Cyber-Security: The Directors’ Cut

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You made it, Cohort 5!  You’re on a corporate board, or maybe even more than one.  You’ve taken all of Paula Cholmondeley’s March 9 sage advice on what to do, how to do it, and what to look out for, and you’ve digested Gena Ashe’s April 7 guidance on how it all works in private equity company world.  You’re ready!  You got this!  But do you?

Full disclosure, I am extraordinarily passionate about the importance of truly getting what you should understand about cyber security and cyber security risk. Managing a partially classified, nation-state-actor cyber event for a Washington D.C. based critical infrastructure company likely created this monster, but the significance of this duty is distinct.

The basics are simple, and any number of director-focused cyber security education guides, blogs, or podcasts are now competently outlining them.  NACD’s Cyber Risk Oversight 2020, Key Principles and Practical Guidance for Corporate Boards is a terrific one.

As corporate fiduciaries, amongst your responsibility to oversee management strategy is your oversight duty of management’s identification and practiced response to enterprise risks, particularly bet-the-company risks.  And make no mistake—a cyber security breach like that of Yahoo (three billion records), Equifax (148 million records), Marriott International (500 million records), Facebook (550 million records) and, most recently, Solar Winds, where it is still unknown how many records from 18,000 organizations and governments, including 50 U.S. government agencies, have been compromised—is a bet-the-company enterprise risk.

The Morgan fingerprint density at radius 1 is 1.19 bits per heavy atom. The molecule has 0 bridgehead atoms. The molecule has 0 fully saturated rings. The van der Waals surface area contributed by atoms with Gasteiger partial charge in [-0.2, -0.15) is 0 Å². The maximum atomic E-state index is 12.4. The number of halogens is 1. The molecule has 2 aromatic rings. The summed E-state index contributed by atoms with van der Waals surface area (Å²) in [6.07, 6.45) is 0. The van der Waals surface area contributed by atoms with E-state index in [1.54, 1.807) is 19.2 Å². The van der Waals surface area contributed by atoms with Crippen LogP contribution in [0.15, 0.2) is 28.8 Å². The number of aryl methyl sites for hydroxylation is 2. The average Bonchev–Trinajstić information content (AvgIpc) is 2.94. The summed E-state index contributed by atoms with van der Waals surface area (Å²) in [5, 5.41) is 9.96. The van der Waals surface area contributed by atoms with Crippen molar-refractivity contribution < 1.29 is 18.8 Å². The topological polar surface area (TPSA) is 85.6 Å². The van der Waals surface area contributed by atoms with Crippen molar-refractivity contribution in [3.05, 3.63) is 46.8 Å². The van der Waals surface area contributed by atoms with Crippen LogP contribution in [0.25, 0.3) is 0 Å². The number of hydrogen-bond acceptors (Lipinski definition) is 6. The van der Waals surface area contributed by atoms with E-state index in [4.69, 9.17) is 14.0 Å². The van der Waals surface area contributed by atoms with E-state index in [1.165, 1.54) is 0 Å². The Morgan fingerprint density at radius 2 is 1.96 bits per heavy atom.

From the outside looking in, it may seem like the recovery from some of these attacks has been relatively successful. Pre-pandemic at least, Marriott did not lose significant customers, and Equifax still manages your credit score.  But the financial and reputational pain from those remediations has been significant and have included, by the way, entire boards being turned over.  All these companies, and many of their directors, have paid the price.